New UC Davis camp serves kids with Type 1 diabetes
07/16/2014 6:06 PM
07/17/2014 12:09 AM
During most summer weeks, more than 300 campers are running around UC Davis in bright yellow T-shirts and a few layers of sunscreen for one of the university’s many recreational youth programs. This week, 15 more are forming a league of their own through the campus’s first-ever diabetes camp.
The UC Davis Recreation and Unions Department and the UC Davis Children’s Hospital co-organized the camp, which aims to teach kids ages 6-12 with Type 1 diabetes how to manage their blood sugar levels while maintaining a healthy and active lifestyle. During the five-day session, the small group follows the same schedule as the other camps and participates in everything from tie-dye to rock climbing, all while keeping a close eye on the glucometer.
Type 1 diabetes is an autoimmune disease that prevents the pancreas from producing a hormone called insulin, which converts glucose from carbohydrates into usable energy and manages the body’s blood sugar. Only about 5 percent of people diagnosed with diabetes have this form of the disease, according to the American Diabetes Association.
At camp “T1D”– as the campers colloquially call their group– physical activity, nutritional intake and blood sugar levels exist in a carefully balanced trifecta which, if knocked off-kilter, can result in a medical emergency. For that reason, the camp’s staff includes two registered nurses, two counselors, a dietitian and a physician to keep close tabs on campers’ health. Some of the staff are from the UC Davis Children’s Hospital, where the campers are all patients.
“For a lot of them it’s the first time they’ve been around this many kids with diabetes, so there’s a lot of teamwork going on,” said Alex Nella, a dietitian with the UC Davis Medical Center who is helping out at the camp this week. “We all [check blood sugar] at the same time, and everybody’s really big on communicating if they’re high or low.”
At least three times per day, Nella and the staff help campers check and record their blood sugar levels with a glucometer, especially before and after physical activity. A child’s glucose level should be above 150 mg before the activity, he said, as it could drop during exercise and put the body at risk for coma or seizure.
Before a game of “nutrition freeze tag” on Tuesday, campers sat on the grass and carefully assessed choices for snack time. Some opted for carbohydrate-heavy items, such as Doritos, to raise glucose before the game, while others stuck with low-carb snacks like almonds or string cheese to keep levels stable. Local grocery chain Nugget Marketssupported the camp by donating “low supplies” such as juice or other fast-acting carbohydrates, which contain sugar but no protein or fat, said Erin Heiser, registered nurse and Certified Diabetes Educator.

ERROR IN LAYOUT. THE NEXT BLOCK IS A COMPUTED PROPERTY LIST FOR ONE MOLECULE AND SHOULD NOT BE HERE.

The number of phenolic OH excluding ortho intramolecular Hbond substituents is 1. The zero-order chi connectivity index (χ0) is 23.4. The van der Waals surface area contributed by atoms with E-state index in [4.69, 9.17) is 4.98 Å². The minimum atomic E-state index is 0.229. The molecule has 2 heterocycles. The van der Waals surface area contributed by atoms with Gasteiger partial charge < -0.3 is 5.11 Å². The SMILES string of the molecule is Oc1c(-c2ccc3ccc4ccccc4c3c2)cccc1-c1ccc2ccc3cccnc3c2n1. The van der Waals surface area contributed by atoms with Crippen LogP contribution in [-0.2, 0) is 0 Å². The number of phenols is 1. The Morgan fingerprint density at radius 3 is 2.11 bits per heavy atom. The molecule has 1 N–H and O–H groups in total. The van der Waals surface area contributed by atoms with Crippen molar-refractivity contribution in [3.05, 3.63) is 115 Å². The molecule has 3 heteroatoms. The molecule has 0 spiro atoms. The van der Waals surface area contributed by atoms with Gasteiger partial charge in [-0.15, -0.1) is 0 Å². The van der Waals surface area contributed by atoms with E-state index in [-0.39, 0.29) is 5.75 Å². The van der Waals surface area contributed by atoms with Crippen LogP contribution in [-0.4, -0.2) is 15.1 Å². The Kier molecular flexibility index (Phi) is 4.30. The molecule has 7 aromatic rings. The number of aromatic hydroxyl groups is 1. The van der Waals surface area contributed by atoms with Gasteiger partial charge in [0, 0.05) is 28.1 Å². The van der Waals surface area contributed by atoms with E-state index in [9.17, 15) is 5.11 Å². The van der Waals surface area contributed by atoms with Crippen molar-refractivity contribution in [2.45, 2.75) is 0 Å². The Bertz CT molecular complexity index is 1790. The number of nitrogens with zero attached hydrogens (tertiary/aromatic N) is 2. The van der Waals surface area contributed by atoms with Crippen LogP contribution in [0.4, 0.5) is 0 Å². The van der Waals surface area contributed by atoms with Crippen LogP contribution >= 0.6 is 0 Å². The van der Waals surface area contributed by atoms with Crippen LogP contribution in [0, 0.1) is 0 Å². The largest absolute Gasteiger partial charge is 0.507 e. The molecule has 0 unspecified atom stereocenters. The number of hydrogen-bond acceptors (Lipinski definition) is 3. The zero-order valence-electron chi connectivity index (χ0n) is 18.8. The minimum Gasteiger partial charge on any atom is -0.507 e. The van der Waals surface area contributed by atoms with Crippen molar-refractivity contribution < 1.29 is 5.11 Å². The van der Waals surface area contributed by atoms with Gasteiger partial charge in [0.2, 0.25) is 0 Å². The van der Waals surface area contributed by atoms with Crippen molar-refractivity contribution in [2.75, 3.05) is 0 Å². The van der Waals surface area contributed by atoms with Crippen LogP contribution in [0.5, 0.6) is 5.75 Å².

Erin and husband Jeff Heiser, senior assistant director of recreation at UC Davis, co-conceived the pilot program in the hopes of building confidence among diabetic youths.
“Some kids have a harder time talking about it than other kids,” Erin said. “We see their comfort level with the disease change – they become more confident in handling it overall.”
Sarah Silsbee, a soon-to-be fifth-grader at the Woodland Christian School, has been learning to manage her diabetes since she was diagnosed at age 6. While she has participated in other UC Davis programs, such as dance camp, she said she is especially enjoying TID because of the other campers she has met.
“They’re all diabetic like me,” said Silsbee. “You can talk about it more and relate to each other. Other people always stand around me when I test – they do that to a lot of people like me.”
The camp also provides opportunities for UC Davis students interested in education and recreation. Wyatt Cuddington, a senior studying international relations and music, is one of 60 student counselors helping with summer camps, and one of two assigned specifically to T1D.
“It’s really awesome because it’s the first diabetes camp here,” he said. “We learned a lot. One of my best friends from back home has Type 1, and I never really knew as much about it as I should.”
This year, the pilot program was limited to 15 students for safety reasons. Jeff Heiser said he’d like to see it expand in future years and split into two groups – one older and one younger – so campers can make stronger friendships within peer groups.
“For them, (diabetes) is the first thing they have in common, and then all of a sudden there are multiple things,” said Heiser. “Their diabetes doesn’t define them.”
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